A week ago he had Merguez: lamb sausage in a north African mood, piquant and deeply flavored. They don't really go that well with most of the other foods of this terroir and season — Healdsburg tends more to the northern shores of the Mediterranean. But we bought a package anyway, reasoning they'd come in handy.
    And they did, tonight. We weren't sure we'd be eating at home, so hadn't really planned on it. But Lindsey bought the usual supply of lima beans from Nancy Skall this morning, again at the market, and we made a quick supper of them, the grilled Merguez, and the obligatory green salad. (Lunch, which I rarely mention on these pages, was also from the market: fava puré toasts, corn on the cob, and a Calville Blanc from one of our trees.)
    Nero d'Avola

    Friday, October 2, 2009

    My dinner with Lindsey

    Eastside Road, Healdsburg, October 2, 2009—
    EATING DINNER IS IN so many ways a routine, an automatic process. So much more goes into the making, in most cases, than into the consumption. Consumption: what a word. One should of course taste every mouthful, savor the food, begin its digestion in the mouth — to taste, to perceive with your senses the substance, is to initiate its destruction. But before the destruction comes the construction. I work at the computer, mix the Martinis, take a look at the e-mail; Lindsey's in the kitchen, slicing, heating, distributing.
    We drink the Martinis while watching the news — think of it: we're not even really savoring the Martinis, delicious as they are. It takes a calamity — a wrong gin or vermouth, let's say, or running out of olives — to suddenly bring our tasting mechanism back into focus, back to the matter at hand. But that's not completely true: I do savor my Martini; that's one of the reasons I restrict it to Fridays and Saturdays, to protect it from routine.
    Lindsey tips and tails the green beans while we watch the news; then she goes into the kitchen, returning in a few minutes with plates of sliced tomatoes and the beans, now lightly cooked. With them, sautéed chard and kale that I'd picked this afternoon. Then it's pasta, with the last of the pesto I made the other day. The pesto is holding up well; I think its walnut base, being more bourgeois, less ephemeral than pine nuts, paradoxically makes it both more ordinary and more of a survivor in that crowded dangerous refrigerator.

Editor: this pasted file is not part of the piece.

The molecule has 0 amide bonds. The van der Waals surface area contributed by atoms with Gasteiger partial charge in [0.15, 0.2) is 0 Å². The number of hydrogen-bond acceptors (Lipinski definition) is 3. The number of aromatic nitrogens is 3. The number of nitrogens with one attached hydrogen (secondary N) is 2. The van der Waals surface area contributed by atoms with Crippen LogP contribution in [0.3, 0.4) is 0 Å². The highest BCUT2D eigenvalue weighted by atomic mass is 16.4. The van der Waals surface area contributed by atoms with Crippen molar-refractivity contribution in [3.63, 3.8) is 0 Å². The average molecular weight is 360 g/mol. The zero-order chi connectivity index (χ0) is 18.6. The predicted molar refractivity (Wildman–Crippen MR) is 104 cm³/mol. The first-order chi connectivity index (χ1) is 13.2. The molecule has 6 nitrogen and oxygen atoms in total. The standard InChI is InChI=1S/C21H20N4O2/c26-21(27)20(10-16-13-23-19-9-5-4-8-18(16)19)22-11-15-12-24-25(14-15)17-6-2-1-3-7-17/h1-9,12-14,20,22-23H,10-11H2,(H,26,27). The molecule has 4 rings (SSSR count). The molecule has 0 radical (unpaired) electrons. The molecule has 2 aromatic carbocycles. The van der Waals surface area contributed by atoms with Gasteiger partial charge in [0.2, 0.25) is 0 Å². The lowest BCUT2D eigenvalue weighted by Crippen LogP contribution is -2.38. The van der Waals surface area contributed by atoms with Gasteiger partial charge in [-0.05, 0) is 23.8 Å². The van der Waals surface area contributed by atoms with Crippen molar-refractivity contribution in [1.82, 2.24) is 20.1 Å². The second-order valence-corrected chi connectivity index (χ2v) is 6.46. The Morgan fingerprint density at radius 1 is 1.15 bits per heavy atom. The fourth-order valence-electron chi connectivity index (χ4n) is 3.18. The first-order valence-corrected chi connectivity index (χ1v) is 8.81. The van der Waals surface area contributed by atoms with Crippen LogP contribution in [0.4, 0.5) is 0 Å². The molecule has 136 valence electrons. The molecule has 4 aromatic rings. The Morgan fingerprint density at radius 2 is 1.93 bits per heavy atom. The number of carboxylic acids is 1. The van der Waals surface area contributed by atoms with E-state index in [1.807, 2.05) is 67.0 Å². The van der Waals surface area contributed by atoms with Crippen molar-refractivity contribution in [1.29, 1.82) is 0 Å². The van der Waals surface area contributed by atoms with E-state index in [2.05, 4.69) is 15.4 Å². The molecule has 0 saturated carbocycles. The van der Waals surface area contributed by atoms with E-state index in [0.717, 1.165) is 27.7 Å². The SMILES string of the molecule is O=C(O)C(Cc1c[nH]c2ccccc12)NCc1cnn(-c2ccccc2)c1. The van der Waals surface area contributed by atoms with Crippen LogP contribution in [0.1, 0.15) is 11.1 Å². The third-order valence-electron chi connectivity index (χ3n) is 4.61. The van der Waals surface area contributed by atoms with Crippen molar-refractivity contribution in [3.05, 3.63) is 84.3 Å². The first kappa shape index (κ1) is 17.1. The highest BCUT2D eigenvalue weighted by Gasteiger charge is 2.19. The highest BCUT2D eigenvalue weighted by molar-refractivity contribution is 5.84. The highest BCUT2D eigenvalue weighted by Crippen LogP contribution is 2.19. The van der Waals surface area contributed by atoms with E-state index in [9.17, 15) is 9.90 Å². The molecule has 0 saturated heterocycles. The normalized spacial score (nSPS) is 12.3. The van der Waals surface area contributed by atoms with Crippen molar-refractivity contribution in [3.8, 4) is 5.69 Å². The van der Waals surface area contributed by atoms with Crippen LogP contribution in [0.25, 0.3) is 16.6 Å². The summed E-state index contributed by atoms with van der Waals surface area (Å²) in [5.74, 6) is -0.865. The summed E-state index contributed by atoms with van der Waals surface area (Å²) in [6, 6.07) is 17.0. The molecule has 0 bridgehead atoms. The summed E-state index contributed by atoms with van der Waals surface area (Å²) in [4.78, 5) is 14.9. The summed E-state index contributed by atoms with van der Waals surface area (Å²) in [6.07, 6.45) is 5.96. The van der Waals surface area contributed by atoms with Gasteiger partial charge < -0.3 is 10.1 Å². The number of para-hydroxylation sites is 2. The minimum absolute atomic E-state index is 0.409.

Later on, I think, we'll have the end of an apple crisp Lindsey made a couple of nights ago. After dinner we watched My Dinner with Andre; we'd never seen it before. It is of course a great movie. I have my dinner with Lindsey every night of my life, well, nearly; and nearly every one of those dinners is made for me by Lindsey. No one will ever realize how grateful I am, perhaps; but I certainly realize how fortunate I am.
    Nero d'Avola

    Thursday, October 1, 2009

    About that green salad…

    Eastside Road, Healdsburg, October 1, 2009—
    LEFTOVERS TONIGHT, and every time they come around I'm surprised all over again at how different each day is. We began with that amaranth-and-wheat-flour flatbread Lindsey made a few days back, from a cookbook that's due to be published soon. (Not hers, I hasten to add: someone else's, that she was reading in page proofs.) I'm not a fan of amaranth, or indeed of almost anything that I hadn't tasted by the time I was twenty, but I have to say this flatbread was nice — she sprinkled it with marjoram and baked it in oil in the black iron skillet, and we had it as an appetizer.
    Then fusilli pasta with pesto, yesterday's pesto with its walnut base; and then the green salad de rigeur.
    Even the salad dressing was left over, the fine-chopped shallot vinaigrette I'd made yesterday, when we ran short of lettuce. But with the salad, a few slices of tomato from the garden: the tomatoes are peak form just now. And, as you see, a slice of Artisan nine-grain bread to sop things up with. There's a Crane melon lurking in the pantry for later…
    Nero d'Avola